Practices and challenges of beekeeping in Chiro District of West Hararghe Zone, Eastern Oromia, Ethiopia
Ethiopia is the leading honey producer in Africa and one of the ten largest honey producing countries in the world. However, low productivity and poor quality of honey and other bee products are the major constraints faced by honey producers. The exact number of people engaged in honey production and the challenges they face are not well known. Lack of documented information on honey production and challenges hinders extension supports. Therefore, a survey was conducted in Chiro district (woreda) in 2013/2014 with the objective of eliciting information on practices of honey production, beekeeping management systems and associated challenges faced by honey producing farmers in the study area. Six representative peasant associations were selected using a purposive sampling method. A total of 120 beekeepers were interviewed on major beekeeping management practice and challenges they were facing. The results were subjected to descriptive statistics using SPSS. Of all the respondents, only 8 (6.7%) were women. A total of 863, 818 traditional beehives and 45 modern beehives were owned by the respondents. The average numbers of traditional and modern beehives owned per respondent were 6.87 and 0.38 respectively. Only 58.8% of the traditional beehives and 46.7% of the modern beehives were colonized by bees while the remaining ones were empty. Most (53.4%) of the respondents kept the beehives under the roof of their houses where as 30.7% kept them in the garden; 15.1% inside the house, and the 0.8% on trees. The main sources of the foundation colony were three, i.e., catching bee swarms, gift from family, and buying. The major challenges were shortage of bee colonies, escalating prices of modern hives and their accessories as well as low level of extension services. It is concluded that honey production in the study area is dominated by traditional practices, and constrained by shortage of bee colonies, inadequate farmers’ technical know-how and practical skills, high prices of modern hives and their accessories, lack of practically supported extension services on modern beekeeping technologies, incidences of pests, low participation of women, and lack of year-round availability bee forage. The results imply that the sector needs tangible supports from the extension system in terms of improved technologies as well as in building knowledge of farmers for better management of honey bees to increase productivity and income of households through honey production.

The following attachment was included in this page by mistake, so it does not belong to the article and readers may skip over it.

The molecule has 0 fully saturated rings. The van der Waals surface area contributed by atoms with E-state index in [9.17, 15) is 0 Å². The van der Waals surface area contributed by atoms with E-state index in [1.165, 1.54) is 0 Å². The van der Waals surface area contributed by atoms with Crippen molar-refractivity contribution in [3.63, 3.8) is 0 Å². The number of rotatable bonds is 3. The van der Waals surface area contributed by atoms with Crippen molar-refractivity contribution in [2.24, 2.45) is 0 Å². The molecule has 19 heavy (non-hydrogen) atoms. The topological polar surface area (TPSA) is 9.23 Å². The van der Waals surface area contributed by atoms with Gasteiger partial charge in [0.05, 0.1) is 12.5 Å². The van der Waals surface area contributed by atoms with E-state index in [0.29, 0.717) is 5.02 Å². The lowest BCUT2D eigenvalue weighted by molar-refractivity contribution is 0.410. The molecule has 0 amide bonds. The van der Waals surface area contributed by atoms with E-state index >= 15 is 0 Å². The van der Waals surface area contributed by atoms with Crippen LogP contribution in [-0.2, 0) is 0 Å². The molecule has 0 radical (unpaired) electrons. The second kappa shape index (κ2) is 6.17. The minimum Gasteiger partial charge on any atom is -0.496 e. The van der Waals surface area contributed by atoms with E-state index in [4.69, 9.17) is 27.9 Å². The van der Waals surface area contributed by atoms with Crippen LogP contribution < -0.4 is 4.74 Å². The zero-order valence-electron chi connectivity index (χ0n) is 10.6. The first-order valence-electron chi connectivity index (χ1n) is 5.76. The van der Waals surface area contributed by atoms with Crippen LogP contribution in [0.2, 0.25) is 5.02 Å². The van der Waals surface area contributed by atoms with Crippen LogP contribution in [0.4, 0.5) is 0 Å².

Keywords: Absconding; Bee colony; Beehives; Beekeeping; Respondents; Swarming
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